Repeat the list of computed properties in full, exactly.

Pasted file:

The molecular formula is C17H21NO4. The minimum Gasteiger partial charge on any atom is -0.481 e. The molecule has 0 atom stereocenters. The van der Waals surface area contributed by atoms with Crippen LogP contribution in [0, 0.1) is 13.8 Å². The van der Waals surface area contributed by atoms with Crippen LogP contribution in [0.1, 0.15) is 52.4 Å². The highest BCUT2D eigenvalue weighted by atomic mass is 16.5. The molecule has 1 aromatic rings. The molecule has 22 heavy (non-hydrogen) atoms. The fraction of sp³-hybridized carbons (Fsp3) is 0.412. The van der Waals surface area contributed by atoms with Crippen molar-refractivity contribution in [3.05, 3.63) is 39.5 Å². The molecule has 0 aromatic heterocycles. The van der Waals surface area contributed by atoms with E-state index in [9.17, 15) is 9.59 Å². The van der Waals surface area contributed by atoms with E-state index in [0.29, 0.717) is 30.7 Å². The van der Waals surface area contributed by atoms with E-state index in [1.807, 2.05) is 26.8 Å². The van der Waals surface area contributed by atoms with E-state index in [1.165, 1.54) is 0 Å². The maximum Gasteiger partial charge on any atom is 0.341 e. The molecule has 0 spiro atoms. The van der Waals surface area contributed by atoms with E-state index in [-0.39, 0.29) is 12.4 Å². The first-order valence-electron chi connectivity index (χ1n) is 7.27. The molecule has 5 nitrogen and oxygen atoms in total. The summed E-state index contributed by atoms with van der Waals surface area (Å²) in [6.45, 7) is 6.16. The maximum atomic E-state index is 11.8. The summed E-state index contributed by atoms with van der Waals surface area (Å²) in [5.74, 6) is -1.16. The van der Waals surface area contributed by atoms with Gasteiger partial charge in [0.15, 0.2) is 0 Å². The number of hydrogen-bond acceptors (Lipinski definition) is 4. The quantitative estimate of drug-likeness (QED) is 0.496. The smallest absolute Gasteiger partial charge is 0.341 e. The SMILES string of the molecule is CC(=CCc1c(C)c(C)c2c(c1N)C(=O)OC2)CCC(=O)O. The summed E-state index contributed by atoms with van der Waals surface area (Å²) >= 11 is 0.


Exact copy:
The molecular formula is C17H21NO4. The minimum Gasteiger partial charge on any atom is -0.481 e. The molecule has 0 atom stereocenters. The van der Waals surface area contributed by atoms with Crippen LogP contribution in [0, 0.1) is 13.8 Å². The van der Waals surface area contributed by atoms with Crippen LogP contribution in [0.1, 0.15) is 52.4 Å². The highest BCUT2D eigenvalue weighted by atomic mass is 16.5. The molecule has 1 aromatic rings. The molecule has 22 heavy (non-hydrogen) atoms. The fraction of sp³-hybridized carbons (Fsp3) is 0.412. The van der Waals surface area contributed by atoms with Crippen molar-refractivity contribution in [3.05, 3.63) is 39.5 Å². The molecule has 0 aromatic heterocycles. The van der Waals surface area contributed by atoms with E-state index in [9.17, 15) is 9.59 Å². The van der Waals surface area contributed by atoms with E-state index in [0.29, 0.717) is 30.7 Å². The van der Waals surface area contributed by atoms with E-state index in [1.807, 2.05) is 26.8 Å². The van der Waals surface area contributed by atoms with E-state index in [1.165, 1.54) is 0 Å². The maximum Gasteiger partial charge on any atom is 0.341 e. The molecule has 0 spiro atoms. The van der Waals surface area contributed by atoms with E-state index in [-0.39, 0.29) is 12.4 Å². The first-order valence-electron chi connectivity index (χ1n) is 7.27. The molecule has 5 nitrogen and oxygen atoms in total. The summed E-state index contributed by atoms with van der Waals surface area (Å²) in [6.45, 7) is 6.16. The maximum atomic E-state index is 11.8. The summed E-state index contributed by atoms with van der Waals surface area (Å²) in [5.74, 6) is -1.16. The van der Waals surface area contributed by atoms with Gasteiger partial charge in [0.15, 0.2) is 0 Å². The number of hydrogen-bond acceptors (Lipinski definition) is 4. The quantitative estimate of drug-likeness (QED) is 0.496. The smallest absolute Gasteiger partial charge is 0.341 e. The SMILES string of the molecule is CC(=CCc1c(C)c(C)c2c(c1N)C(=O)OC2)CCC(=O)O. The summed E-state index contributed by atoms with van der Waals surface area (Å²) >= 11 is 0.